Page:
I had some pretty good mentors over the course of my career, and I'm not just trying to throw names out there, but being around a guy like Nolan Ryan, Charlie Hough. To me it doesn't matter necessarily the style of pitcher, but what do they bring, what kind of personality do they bring to a team? A Mike Mussina, when I played in Baltimore. I played with Fernando Valenzuela a little bit in Baltimore. I know I'm aging myself a little bit, but age doesn't matter at this point. When you see these guys, as a younger player you're amazed at the success they're having, and how do they do it and how do they do it consistently.
I didn't catch on to that early in my career, but as I matured and grew in this game, I think I started to learn some things that maybe I didn't pick up on as a younger player but I remembered watching those things.
All of a sudden when you start to have those successes and you start to understand who you are and what you do and what allows you to have success, you try to focus on that.

Q. You pitched pretty well in the last two NL East clinching games, and I think in your postseason you've had pretty good success, as well. I was wondering if you are able to raise your focus or game-day preparation to another level? Do you find yourself being able to do that?
JAIME MOYER: I honestly try not to think of any situation that I'm in, whether it's spring training, regular season or postseason as any different type of a game. I think in spring training you're trying to get your feet underneath you. But to me, trying to get my feet underneath me as quickly as possible and try to put myself into season type of situations, so when I get into the season I feel like I'm mentally and physically prepared for those situations.
Now as I get into the season, when we go from spring training to the season, I feel like I'm a little more prepared because sometimes early in the season you see guys get off to a slow start, and I've had that over the course of my career at times, and I try to stay away from that. I feel like I try to use spring training as a tool to try to prepare myself quickly for the season. As you go through the druthers of the season, the positives and the negatives of the season, you try to build and learn from that. So when you do get into the postseason, you don't try to turn it into something that it's really not. It's still a baseball game. The game tomorrow is no different than the game two months ago or three months ago.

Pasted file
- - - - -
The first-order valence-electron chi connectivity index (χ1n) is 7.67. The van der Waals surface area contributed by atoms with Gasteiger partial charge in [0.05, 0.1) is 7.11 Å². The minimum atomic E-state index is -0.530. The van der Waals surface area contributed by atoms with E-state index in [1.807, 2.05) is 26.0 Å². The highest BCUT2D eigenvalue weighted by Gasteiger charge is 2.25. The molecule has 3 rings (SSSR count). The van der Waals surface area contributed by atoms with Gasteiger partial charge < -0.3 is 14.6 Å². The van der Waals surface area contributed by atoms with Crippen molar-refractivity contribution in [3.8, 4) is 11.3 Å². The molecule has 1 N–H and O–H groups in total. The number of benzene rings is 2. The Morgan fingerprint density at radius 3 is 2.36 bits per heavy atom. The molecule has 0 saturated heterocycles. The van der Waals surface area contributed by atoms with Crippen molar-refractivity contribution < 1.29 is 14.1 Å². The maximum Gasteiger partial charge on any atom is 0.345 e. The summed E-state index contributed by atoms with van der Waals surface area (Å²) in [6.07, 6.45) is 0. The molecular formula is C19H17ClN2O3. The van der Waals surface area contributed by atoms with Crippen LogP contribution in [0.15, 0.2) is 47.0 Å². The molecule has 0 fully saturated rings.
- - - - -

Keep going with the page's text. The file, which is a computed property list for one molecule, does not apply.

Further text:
Obviously we're on a bigger stage and it is the playoffs, and I'm not trying to downplay that, but it's still the same game. I still have to pitch. My team still has to play defense, and we still have to swing the bat and we somehow still have to find a way to keep the Brewers at bay.

Q. Is it kind of an advantage for you being an off-speed pitcher with the free-swinging Brewers? These guys have a tendency sometimes to strike themselves out.
JAIME MOYER: It can play to an advantage, but again, I think going into a game, you don't know what type of adjustments they're going to try to make, and I still have to make my pitches. For me, I'm trying to just read and adjust on the fly as the game goes.
Sitting here today, I can't tell you what kind of stuff I'm going to have tomorrow. I feel good right now, but does that mean I'm going to have a good game tomorrow? I could go out and have a great bullpen tomorrow, pre-game, and have nothing in the game, or vice versa.
I try to have an awareness of where I am and what I'm doing in my bullpen, and during the course of the game and try to adjust from there.

Q. For some younger pitchers, like we talked to CC about this, about his struggles trying to close out the Red Sox last year and he said maybe he was a little too amped up and too excitable. What role do you think your maturity plays in your ability to have success in these certain situations?